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  • Writer's pictureDavid Carlson

1081: Alone and Exploited, Migrant Children Work Brutal Jobs Across the U.S.

Day 1081: Thursday, March 2, 2023

Alone and Exploited, Migrant Children Work Brutal Jobs Across the U.S.

Arriving in record numbers, they’re ending up in dangerous jobs that violate child labor laws — including in factories that make products for well-known brands like Cheetos and Fruit of the Loom.

Cristian works a construction job instead of going to school. He is 14.

Carolina packages Cheerios at night in a factory. She is 15.

Wander starts looking for day-labor jobs before sunrise. He is 13.

It was almost midnight in Grand Rapids, Mich., but inside the factory everything was bright. A conveyor belt carried bags of Cheerios past a cluster of young workers. One was 15-year-old Carolina Yoc, who came to the United States on her own last year to live with a relative she had never met.

About every 10 seconds, she stuffed a sealed plastic bag of cereal into a passing yellow carton. It could be dangerous work, with fast-moving pulleys and gears that had torn off fingers and ripped open a woman’s scalp.

The factory was full of underage workers like Carolina, who had crossed the Southern border by themselves and were now spending late hours bent over hazardous machinery, in violation of child labor laws. At nearby plants, other children were tending giant ovens to make Chewy and Nature Valley granola bars and packing bags of Lucky Charms and Cheetos — all of them working for the processing giant Hearthside Food Solutions, which would ship these products around the country.

“Sometimes I get tired and feel sick,” Carolina said after a shift in November. Her stomach often hurt, and she was unsure if that was because of the lack of sleep, the stress from the incessant roar of the machines, or the worries she had for herself and her family in Guatemala. “But I’m getting used to it.”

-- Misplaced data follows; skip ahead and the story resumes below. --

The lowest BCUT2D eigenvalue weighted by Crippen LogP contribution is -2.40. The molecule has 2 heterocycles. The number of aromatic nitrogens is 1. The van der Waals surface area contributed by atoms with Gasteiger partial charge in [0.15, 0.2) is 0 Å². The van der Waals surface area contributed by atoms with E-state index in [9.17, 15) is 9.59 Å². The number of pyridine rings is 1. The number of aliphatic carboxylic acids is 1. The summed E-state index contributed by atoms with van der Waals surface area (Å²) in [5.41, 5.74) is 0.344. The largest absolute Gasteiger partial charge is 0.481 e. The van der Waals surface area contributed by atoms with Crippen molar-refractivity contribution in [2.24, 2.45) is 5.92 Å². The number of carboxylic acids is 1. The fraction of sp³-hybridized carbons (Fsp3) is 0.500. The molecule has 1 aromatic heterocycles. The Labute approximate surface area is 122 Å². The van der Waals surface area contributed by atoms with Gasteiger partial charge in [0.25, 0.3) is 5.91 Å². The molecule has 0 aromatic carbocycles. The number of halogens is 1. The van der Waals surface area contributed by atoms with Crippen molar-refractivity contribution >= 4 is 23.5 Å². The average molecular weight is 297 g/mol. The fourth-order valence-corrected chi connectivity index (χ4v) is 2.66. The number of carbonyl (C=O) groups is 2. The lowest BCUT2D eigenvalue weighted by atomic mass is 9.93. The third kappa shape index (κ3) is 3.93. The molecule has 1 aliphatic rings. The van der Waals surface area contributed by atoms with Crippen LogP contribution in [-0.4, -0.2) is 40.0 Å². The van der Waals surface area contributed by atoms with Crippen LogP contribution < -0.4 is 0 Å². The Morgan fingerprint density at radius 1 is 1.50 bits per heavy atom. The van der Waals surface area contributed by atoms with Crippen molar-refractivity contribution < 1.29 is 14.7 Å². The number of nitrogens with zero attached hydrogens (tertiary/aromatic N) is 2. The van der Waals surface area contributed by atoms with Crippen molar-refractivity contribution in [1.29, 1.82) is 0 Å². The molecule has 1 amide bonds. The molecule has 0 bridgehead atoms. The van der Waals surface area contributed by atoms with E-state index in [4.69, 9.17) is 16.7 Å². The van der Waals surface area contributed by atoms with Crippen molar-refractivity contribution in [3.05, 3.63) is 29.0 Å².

These workers are part of a new economy of exploitation: Migrant children, who have been coming into the United States without their parents in record numbers, are ending up in some of the most punishing jobs in the country, a New York Times investigation found. This shadow workforce extends across industries in every state, flouting child labor laws that have been in place for nearly a century. Twelve-year-old roofers in Florida and Tennessee. Underage slaughterhouse workers in Delaware, Mississippi and North Carolina. Children sawing planks of wood on overnight shifts in South Dakota.

Largely from Central America, the children are driven by economic desperation that was worsened by the pandemic. This labor force has been slowly growing for almost a decade, but it has exploded since 2021, while the systems meant to protect children have broken down.

In town after town, children scrub dishes late at night. They run milking machines in Vermont and deliver meals in New York City. They harvest coffee and build lava rock walls around vacation homes in Hawaii. Girls as young as 13 wash hotel sheets in Virginia.

Oscar Lopez, a ninth grader, works overnight at a sawmill in South Dakota. On this day, he skipped school to sleep after a 14-hour shift.

Migrant child labor benefits both under-the-table operations and global corporations, The Times found. In Los Angeles, children stitch “Made in America” tags into J. Crew shirts. They bake dinner rolls sold at Walmart and Target, process milk used in Ben & Jerry’s ice cream and help debone chicken sold at Whole Foods. As recently as the fall, middle-schoolers made Fruit of the Loom socks in Alabama. In Michigan, children make auto parts used by Ford and General Motors.

The number of unaccompanied minors entering the United States climbed to a high of 130,000 last year — three times what it was five years earlier — and this summer is expected to bring another wave.

These are not children who have stolen into the country undetected. The federal government knows they are in the United States, and the Department of Health and Human Services is responsible for ensuring sponsors will support them and protect them from trafficking or exploitation.

(Christian age 16 and his sister age 12)

Far from home, many of these children are under intense pressure to earn money. They send cash back to their families while often being in debt to their sponsors for smuggling fees, rent and living expenses.

A representative for Hearthside said the company relied on a staffing agency to supply some workers for its plants in Grand Rapids, but conceded that it had not required the agency to verify ages through a national system that checks Social Security numbers. Unaccompanied migrant children often obtain false identification to secure work.

“We are immediately implementing additional controls to reinforce all agencies’ strict compliance with our longstanding requirement that all workers must be 18 or over,” the company said in a statement.

At Union High School in Grand Rapids, Carolina’s ninth-grade social studies teacher, Rick Angstman, has seen the toll that long shifts take on his students. One, who was working nights at a commercial laundry, began passing out in class from fatigue and was hospitalized twice, he said. Unable to stop working, she dropped out of school.

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